In case you missed them, here are 10 of the LHSFNA’s most popular articles over the last year. The topics below touch on many of the biggest health and safety issues facing LIUNA members and their signatory employers. These articles are a snapshot of where the field of occupational safety and health stands at the end of 2017, and in many cases, they are a look at where we may be headed in the future.
It should be no surprise that our top article of the year involves OSHA’s silica rule. The standard is changing how construction contractors control dust and protect workers from harmful exposures. This article focused on helping contractors stay in compliance when not using Table 1.
Keeping construction laborers safe in highway work zones has to involve the public. This year’s awareness campaign focused on helping drivers realize they are also at risk in work zones. In fact, 97 percent of the deaths that occur in work zones every year are to the traveling public.
Fogging safety glasses contribute to thousands of preventable eye injuries every year. Understanding the causes of fogging and what steps can be taken to prevent it can help reduce these injuries and keep workers on the job.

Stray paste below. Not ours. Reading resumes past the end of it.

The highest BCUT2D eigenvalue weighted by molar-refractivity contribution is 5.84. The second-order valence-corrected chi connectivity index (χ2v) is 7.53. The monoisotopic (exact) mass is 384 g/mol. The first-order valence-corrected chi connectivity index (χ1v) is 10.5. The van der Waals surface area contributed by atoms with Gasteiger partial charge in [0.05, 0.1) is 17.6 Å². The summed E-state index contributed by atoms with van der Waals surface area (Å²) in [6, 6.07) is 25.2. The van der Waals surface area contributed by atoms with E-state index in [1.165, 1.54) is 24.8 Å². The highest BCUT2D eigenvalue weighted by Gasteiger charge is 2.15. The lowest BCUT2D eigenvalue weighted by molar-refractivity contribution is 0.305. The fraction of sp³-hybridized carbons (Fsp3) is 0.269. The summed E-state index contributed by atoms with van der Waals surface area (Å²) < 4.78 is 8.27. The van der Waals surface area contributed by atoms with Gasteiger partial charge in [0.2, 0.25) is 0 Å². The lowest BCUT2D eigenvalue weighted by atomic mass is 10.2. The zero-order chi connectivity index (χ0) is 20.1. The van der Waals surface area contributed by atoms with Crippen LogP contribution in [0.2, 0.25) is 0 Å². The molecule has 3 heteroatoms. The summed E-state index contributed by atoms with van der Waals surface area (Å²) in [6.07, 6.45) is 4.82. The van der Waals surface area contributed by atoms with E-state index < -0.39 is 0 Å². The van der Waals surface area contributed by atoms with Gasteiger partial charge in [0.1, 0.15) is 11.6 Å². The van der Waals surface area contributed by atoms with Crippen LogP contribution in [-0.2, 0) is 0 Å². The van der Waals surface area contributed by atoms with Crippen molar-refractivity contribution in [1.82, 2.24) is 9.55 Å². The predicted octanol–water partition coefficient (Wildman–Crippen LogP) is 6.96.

After contractors become familiar with the silica standard’s lower permissible exposure limit and options to control respirable dust, their questions often turn to the rule’s other requirements, including those surrounding competent persons and medical surveillance.
State marijuana laws continue to change rapidly, yet the drug remains illegal at the federal level. This contradiction puts both employers and employees in a difficult situation. This article provided advice and best practices to help both sides navigate this issue.
Lyme disease is the most common tick-borne illness in the U.S. and Canada. This article shared tips and best practices to prevent the spread of Lyme disease both on and off the jobsite.
A lot of attention gets paid to the “big four” injuries in construction, but occupational skin disorders are the second most common injury workers face, trailing only back injuries. This article helped workers understand the difference between irritant and allergic contact dermatitis and how this condition can be prevented.
There are many programs designed to improve safety on construction sites. What one change would have the biggest impact on safety on your site? This article made the case that the answer should be improving your safety climate.
Almost 21 million people in the U.S. suffer from substance use disorders and 75 percent of those people are part of the workforce. This article analyzed the costs of substance abuse and provided guidance on how employers can help workers get help when they need it.
Heart disease accounts for one in every four deaths in the U.S. every year. Factors on many construction sites – noise, shift work and secondhand smoke, to name a few – increase risk for heart disease. Consider ordering the Fund’s Your Heart at Work toolbox talk today and talking about these risks on your site.